Archive for March, 2012

Dr. Joseph Buxbaum is the Director of the Seaver Autism Center. Dr. Buxbaum discusses the SHANK3 gene, which helps synapses to properly function. Around 1% of children with ASD have SHANK3 mutations, making it one of the most common single-gene causes of autism. Dr. Buxbaum also discusses Insulin-like Growth Factor (IGF1), which is the second drug aimed at treating core symptoms of autism, and is currently being tested on humans.

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This is a guest post by Hannah Brown. Her book If I Could Tell You was released today.   I read a lot of autism books and this was a really fun break from the usual scientific tomes and how-to-cope manuals.  It’s a novel about four New York mothers, all very different, whose children are diagnosed with autism.  Suddenly, these women – an ex-model who owns a downtown bar, a high-powered magazine editor, an English professor, and a physical therapist – find that they need each other, as they face the ultimate challenge for any parent. They join together in a support group, and each chapter follows a month in their lives and ends with a meeting.

It’s a rocky road, as they contend with other problems: Quacks peddling expensive alternative therapies; husbands impatient with their children’s disability; other women only too happy to take advantage of the pressures on their marriages; scheming co-workers who try to turn this problem to their advantage; grandparents who are anything but helpful; and resentful teens who run wild while their mothers cope with the crisis. And through it all, these moms support and help each other.

It’s a really fun read.  Enjoy! –Alison

They say write what you know.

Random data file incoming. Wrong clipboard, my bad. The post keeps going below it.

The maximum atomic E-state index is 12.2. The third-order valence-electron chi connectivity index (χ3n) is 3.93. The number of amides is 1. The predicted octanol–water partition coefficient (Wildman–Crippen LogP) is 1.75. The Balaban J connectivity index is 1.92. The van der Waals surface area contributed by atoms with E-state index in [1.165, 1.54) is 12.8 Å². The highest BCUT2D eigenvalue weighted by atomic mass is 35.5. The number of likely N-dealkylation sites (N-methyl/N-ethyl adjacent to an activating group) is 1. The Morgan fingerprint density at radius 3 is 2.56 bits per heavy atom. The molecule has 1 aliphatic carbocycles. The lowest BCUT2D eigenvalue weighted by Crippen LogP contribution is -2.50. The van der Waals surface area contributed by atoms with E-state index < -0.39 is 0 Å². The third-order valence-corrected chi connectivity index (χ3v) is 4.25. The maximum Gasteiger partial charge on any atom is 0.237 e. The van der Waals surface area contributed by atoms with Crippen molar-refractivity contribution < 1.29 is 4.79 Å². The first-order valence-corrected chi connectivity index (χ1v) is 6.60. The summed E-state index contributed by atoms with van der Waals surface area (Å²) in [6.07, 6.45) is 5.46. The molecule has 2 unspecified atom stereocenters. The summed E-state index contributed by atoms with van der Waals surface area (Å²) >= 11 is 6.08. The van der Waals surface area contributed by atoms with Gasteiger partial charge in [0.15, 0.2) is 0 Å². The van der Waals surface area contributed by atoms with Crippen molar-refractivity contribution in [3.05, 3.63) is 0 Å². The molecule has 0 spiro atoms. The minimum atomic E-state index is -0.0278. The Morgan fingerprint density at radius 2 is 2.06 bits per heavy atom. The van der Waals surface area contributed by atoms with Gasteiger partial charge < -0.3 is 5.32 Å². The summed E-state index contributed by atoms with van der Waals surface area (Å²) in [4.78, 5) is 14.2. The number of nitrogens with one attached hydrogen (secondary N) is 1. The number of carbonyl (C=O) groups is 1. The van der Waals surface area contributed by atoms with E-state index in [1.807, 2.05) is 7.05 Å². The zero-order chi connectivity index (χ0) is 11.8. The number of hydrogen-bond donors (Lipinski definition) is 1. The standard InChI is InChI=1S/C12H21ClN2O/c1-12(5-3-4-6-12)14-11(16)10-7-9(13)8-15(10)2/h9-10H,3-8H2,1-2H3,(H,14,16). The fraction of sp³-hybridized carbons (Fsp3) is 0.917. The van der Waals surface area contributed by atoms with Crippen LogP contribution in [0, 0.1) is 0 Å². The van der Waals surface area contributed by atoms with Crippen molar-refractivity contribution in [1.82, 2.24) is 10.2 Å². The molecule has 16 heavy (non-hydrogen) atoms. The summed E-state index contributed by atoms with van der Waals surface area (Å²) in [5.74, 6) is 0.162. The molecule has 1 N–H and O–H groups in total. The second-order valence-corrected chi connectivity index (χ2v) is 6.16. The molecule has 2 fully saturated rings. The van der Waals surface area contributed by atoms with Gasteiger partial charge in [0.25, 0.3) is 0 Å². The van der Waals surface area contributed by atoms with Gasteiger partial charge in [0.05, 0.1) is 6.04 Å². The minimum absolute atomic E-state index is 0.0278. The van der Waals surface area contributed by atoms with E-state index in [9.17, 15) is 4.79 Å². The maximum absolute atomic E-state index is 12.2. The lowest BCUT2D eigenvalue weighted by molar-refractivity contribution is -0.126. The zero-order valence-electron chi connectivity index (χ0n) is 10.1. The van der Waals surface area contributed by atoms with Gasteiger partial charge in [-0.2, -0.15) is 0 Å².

So I wrote a novel, “If I Could Tell You,” about mothers raising children with autism.

It probably won’t surprise anyone who knows me that I chose to write this book, since my older son, Danny, was diagnosed with autism (PDD/NOS is his frustratingly vague diagnosis) over 12 years ago, when he was three. And I’ve worked as a journalist for over 25 years. I have also written quite a bit of fiction.

But in the terrifying first weeks and months after he was diagnosed, I was convinced that I would never write again. It’s not that I did anything as grandiose as make a vow to stop writing until Danny was “cured” or “recovered” or however I phrased it to myself back then. I just couldn’t imagine being able to focus on anything but my son.

Fortuitously, I was on maternity leave from my job as a movie critic for the New York Post then. Danny was diagnosed when my younger son, Rafi, was about six weeks old. When the time came to go back to work, I thought of quitting. I just didn’t think I could handle anything outside of caring for an increasingly frenzied and tantrum-prone three-year-old and my newborn baby. (more…)

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